• Calgary Tower, Calgary, Alberta
  • Canada Place Sails of Light, Vancouver, British Columbia
  • CN Tower, Toronto, Ontario (waiting for confirmation)
  • Confederation Building, St. John’s, Newfoundland and Labrador
  • Halifax City Hall, Halifax, Nova Scotia
  • High Level Bridge, Edmonton, Alberta
  • Niagara Falls, Niagara Falls, Ontario
  • RCMP Heritage Centre, Regina, Saskatchewan
  • The Forks Winnipeg Sign, Winnipeg, Manitoba
  • Vancouver Convention Centre, Vancouver, British Columbia (waiting for confirmation)

About the World Health Organization Call for Elimination of Cervical Cancer

In May 2018, the World Health Organization (WHO) announced its global call to action towards eliminating cervical cancer based upon the political will to make elimination a reality. Calling stakeholders to collaborate toward reaching this goal, the WHO developed a global strategy to accelerate cervical cancer elimination, setting targets for the period of 2020-2030 which will help countries eliminate cervical cancer by the year 2040. In May 2020, a Draft Strategy for the elimination of cervical cancer as a public health problem will be shared for the World Health Assembly’s approval, outlining the threshold that cervical cancer will have been eliminated as a public health problem when all countries reach an incidence rate of less than 4 cases per 100,000 women.5

About the Canadian Partnership Against Cancer

As the steward of the Canadian Strategy for Cancer Control (the Strategy), the Partnership works with Canada’s cancer community to ensure fewer people get cancer, more people survive cancer and those living with the disease have a better quality of life. This work is guided by the Strategy, which was refreshed in 2019, to drive measurable change for all Canadians affected by cancer from 2019 to 2029. The Strategy’s eight priorities will tackle the most pressing challenges and include three Peoples-specific and self determined priorities and actions for First Nations, Inuit and Métis, which are represented for the first time in the Strategy, reflecting Canada’s commitment to reconciliation. The Partnership will drive forward the priorities collaboratively with organizations and individuals on the front lines of cancer care – the provinces and territories, health-care professionals, people living with cancer, those who care for them, First Nations, Inuit and Métis governments, organizations and communities, and its funder Health Canada.. Learn more about the Partnership and the refreshed Strategy at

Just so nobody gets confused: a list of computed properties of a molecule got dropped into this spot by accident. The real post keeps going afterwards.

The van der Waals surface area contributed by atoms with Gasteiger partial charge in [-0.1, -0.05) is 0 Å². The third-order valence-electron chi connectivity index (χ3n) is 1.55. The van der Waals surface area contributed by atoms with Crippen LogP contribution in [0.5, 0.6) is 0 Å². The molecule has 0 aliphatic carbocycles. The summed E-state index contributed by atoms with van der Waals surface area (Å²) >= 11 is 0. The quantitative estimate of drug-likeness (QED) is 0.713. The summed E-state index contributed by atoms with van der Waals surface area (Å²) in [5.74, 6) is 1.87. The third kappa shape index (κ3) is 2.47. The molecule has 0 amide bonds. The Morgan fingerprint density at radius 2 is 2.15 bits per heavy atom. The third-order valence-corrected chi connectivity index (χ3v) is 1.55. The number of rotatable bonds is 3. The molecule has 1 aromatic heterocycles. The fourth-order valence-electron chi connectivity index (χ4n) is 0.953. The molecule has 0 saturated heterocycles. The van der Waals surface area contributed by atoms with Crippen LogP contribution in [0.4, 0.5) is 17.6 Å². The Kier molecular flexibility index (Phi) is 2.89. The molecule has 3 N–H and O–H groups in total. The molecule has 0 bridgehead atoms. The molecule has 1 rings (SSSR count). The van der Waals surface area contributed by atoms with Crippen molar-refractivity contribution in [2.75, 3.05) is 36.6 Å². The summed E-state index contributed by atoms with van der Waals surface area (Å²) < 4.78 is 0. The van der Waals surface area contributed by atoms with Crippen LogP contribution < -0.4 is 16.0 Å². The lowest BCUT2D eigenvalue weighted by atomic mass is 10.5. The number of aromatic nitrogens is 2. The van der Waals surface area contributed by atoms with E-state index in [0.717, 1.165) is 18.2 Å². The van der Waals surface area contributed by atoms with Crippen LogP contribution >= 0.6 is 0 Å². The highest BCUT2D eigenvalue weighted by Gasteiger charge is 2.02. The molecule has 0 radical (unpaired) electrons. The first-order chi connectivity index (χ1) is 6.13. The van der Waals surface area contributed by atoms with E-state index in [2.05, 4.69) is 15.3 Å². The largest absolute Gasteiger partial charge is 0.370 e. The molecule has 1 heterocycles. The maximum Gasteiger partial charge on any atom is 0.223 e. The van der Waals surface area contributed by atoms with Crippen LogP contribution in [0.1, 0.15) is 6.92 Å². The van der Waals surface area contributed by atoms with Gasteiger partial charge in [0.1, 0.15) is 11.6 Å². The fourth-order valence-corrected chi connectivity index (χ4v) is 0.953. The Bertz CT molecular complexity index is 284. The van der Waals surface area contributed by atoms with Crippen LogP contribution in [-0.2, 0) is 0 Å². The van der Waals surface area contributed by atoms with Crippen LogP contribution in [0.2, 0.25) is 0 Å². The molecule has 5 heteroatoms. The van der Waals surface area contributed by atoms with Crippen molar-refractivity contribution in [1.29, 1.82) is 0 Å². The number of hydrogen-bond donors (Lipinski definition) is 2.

For further information, please contact:

Nick Williams, Communications Officer, Media Relations, Canadian Partnership Against Cancer

416-915-9222, x5799 (office); 647-388-9647 (mobile),

1 Public Health Agency of Canada. Cervical cancer. Available at Accessed November 27, 2019.
2 Government of Canada. Human papillomavirus (HPV). Available at: Assessed December 9, 2019.
3 Canadian Cancer Society. Survival statistics for cervical cancer. Available at: Assessed December 30, 2019.
4 World Health Organization. Cervical cancer elimination strategy. Available at Accessed November 27, 2019.
5 World Health Organization. Cervical cancer – Eliminating cervical cancer. Available at Accessed December 23, 2019.